Walls are very much in the news these days. In 2005, Ray Gonzalez imagined some walls. Some of them were real; others were a product of magical realism.  Gonzalez was born and raised in El Paso on the Mexico/Texas border and walls feature in many of his poems. Perhaps there is a connection there.  What do these walls represent? That depends on your perspective, I suppose.  The Walls by Ray Gonzalez Julius Caesar’s head was cut off and fed to the barbarians waiting outside the walls of Rome. Salvador Dali wore one orange sock and a white one on days he went to eat breakfast in cafes. On days he stared at the wall, he did not wear socks. Yukio Mishima sheathed his knives in wall of whale oil, claiming such creatures were the only ones that understood the art of sacrifice. The last thing John Lennon saw before he was gunned down was the brick wall of his apartment house. Sitting Bull had fourteen wives he lined up against the cliff

This week in birds - #350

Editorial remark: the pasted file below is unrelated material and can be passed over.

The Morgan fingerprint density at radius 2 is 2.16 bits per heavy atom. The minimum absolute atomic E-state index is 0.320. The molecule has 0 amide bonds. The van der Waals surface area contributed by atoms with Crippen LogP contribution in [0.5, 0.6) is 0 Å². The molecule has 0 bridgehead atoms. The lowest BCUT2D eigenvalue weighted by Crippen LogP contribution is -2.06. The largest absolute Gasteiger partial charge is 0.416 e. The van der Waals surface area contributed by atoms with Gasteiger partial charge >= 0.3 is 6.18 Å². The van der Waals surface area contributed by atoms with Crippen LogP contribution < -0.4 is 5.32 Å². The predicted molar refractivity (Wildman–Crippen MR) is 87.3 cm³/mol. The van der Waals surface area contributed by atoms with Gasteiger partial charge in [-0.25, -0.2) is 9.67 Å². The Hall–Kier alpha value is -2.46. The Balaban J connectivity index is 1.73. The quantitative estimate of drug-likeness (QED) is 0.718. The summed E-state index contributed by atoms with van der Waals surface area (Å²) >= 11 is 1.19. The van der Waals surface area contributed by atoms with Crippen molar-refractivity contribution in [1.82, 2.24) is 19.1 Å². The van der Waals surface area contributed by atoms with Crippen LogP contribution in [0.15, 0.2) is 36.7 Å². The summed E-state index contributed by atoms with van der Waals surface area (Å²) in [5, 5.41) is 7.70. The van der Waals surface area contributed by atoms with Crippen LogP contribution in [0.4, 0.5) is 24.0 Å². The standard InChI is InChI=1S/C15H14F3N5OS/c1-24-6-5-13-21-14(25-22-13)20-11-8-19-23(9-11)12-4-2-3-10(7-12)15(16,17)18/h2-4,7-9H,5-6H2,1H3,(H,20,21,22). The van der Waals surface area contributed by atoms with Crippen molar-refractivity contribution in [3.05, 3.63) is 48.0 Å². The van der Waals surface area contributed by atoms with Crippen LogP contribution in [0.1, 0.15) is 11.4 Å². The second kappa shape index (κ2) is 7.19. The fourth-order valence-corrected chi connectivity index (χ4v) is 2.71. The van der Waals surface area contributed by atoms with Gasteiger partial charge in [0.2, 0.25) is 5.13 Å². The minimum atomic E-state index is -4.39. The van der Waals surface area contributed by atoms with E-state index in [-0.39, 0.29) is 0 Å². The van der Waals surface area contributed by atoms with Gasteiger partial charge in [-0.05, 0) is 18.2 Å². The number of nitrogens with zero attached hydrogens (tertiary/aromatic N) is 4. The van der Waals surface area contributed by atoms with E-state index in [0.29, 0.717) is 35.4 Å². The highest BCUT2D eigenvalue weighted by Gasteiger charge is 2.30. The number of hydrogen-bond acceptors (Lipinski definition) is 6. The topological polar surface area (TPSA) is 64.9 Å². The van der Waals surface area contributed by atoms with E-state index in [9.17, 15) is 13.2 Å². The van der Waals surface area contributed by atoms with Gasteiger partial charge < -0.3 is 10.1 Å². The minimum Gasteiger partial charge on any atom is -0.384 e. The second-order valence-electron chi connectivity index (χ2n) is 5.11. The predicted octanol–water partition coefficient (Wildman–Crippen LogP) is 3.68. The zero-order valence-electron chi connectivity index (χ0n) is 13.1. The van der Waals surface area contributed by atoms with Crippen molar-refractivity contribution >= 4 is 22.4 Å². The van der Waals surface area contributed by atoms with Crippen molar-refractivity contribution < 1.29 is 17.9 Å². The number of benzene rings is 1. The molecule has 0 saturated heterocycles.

A roundup of the week's news of birds and the environment : Yellow-breasted Chat image courtesy of Houston Audubon Society. I heard my first Yellow-breasted Chat of the season on Thursday. "Heard" is the operative word; I never actually saw the bird. It was in the shrubbery in my next-door neighbor's yard and, as is typical of the birds, was giving its strange hooting, whistling, laughing calls as it skulked about scouring the leaves for insects. I've always been fascinated by chats, partly I think because I remember them well from my childhood. Their behavior, as well as their calls, is unique and memorable. But the birds are fascinating for other reasons as well, mainly because ornithologists can't agree on what they are! For more than a century, they were classified as members of the wood warbler ( Parulidae ) family, even though they are more than twice the size of some members of that family and their behavior is not typical of wood warblers. In